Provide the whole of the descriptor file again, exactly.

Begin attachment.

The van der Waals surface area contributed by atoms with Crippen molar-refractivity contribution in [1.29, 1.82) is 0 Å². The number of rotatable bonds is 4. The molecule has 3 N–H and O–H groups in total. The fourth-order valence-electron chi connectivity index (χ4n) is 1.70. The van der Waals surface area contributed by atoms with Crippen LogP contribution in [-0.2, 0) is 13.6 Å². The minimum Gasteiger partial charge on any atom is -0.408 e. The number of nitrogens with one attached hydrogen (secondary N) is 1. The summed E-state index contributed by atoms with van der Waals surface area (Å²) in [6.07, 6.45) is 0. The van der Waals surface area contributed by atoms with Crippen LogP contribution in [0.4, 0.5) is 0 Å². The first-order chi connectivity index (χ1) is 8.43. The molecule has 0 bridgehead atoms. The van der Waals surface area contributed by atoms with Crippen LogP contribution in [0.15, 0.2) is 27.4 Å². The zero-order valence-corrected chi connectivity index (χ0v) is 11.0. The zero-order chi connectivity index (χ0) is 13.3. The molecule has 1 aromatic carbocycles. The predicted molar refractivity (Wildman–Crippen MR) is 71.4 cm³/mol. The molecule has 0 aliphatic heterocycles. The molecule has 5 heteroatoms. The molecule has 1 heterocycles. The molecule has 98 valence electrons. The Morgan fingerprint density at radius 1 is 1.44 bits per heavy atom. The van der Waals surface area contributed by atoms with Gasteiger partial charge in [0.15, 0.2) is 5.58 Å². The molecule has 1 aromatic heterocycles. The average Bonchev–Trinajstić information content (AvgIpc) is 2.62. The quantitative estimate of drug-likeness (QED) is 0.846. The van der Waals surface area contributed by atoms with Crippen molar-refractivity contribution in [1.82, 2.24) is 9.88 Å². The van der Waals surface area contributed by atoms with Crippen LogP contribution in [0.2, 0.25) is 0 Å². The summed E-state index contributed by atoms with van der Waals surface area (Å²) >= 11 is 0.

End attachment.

The van der Waals surface area contributed by atoms with Crippen molar-refractivity contribution in [1.29, 1.82) is 0 Å². The number of rotatable bonds is 4. The molecule has 3 N–H and O–H groups in total. The fourth-order valence-electron chi connectivity index (χ4n) is 1.70. The van der Waals surface area contributed by atoms with Crippen LogP contribution in [-0.2, 0) is 13.6 Å². The minimum Gasteiger partial charge on any atom is -0.408 e. The number of nitrogens with one attached hydrogen (secondary N) is 1. The summed E-state index contributed by atoms with van der Waals surface area (Å²) in [6.07, 6.45) is 0. The van der Waals surface area contributed by atoms with Crippen LogP contribution in [0.4, 0.5) is 0 Å². The first-order chi connectivity index (χ1) is 8.43. The molecule has 0 bridgehead atoms. The van der Waals surface area contributed by atoms with Crippen LogP contribution in [0.15, 0.2) is 27.4 Å². The zero-order valence-corrected chi connectivity index (χ0v) is 11.0. The zero-order chi connectivity index (χ0) is 13.3. The molecule has 1 aromatic carbocycles. The predicted molar refractivity (Wildman–Crippen MR) is 71.4 cm³/mol. The molecule has 0 aliphatic heterocycles. The molecule has 5 heteroatoms. The molecule has 1 heterocycles. The molecule has 98 valence electrons. The Morgan fingerprint density at radius 1 is 1.44 bits per heavy atom. The van der Waals surface area contributed by atoms with Gasteiger partial charge in [0.15, 0.2) is 5.58 Å². The molecule has 1 aromatic heterocycles. The average Bonchev–Trinajstić information content (AvgIpc) is 2.62. The quantitative estimate of drug-likeness (QED) is 0.846. The van der Waals surface area contributed by atoms with Crippen molar-refractivity contribution in [1.82, 2.24) is 9.88 Å². The van der Waals surface area contributed by atoms with Crippen LogP contribution in [0.2, 0.25) is 0 Å². The summed E-state index contributed by atoms with van der Waals surface area (Å²) >= 11 is 0.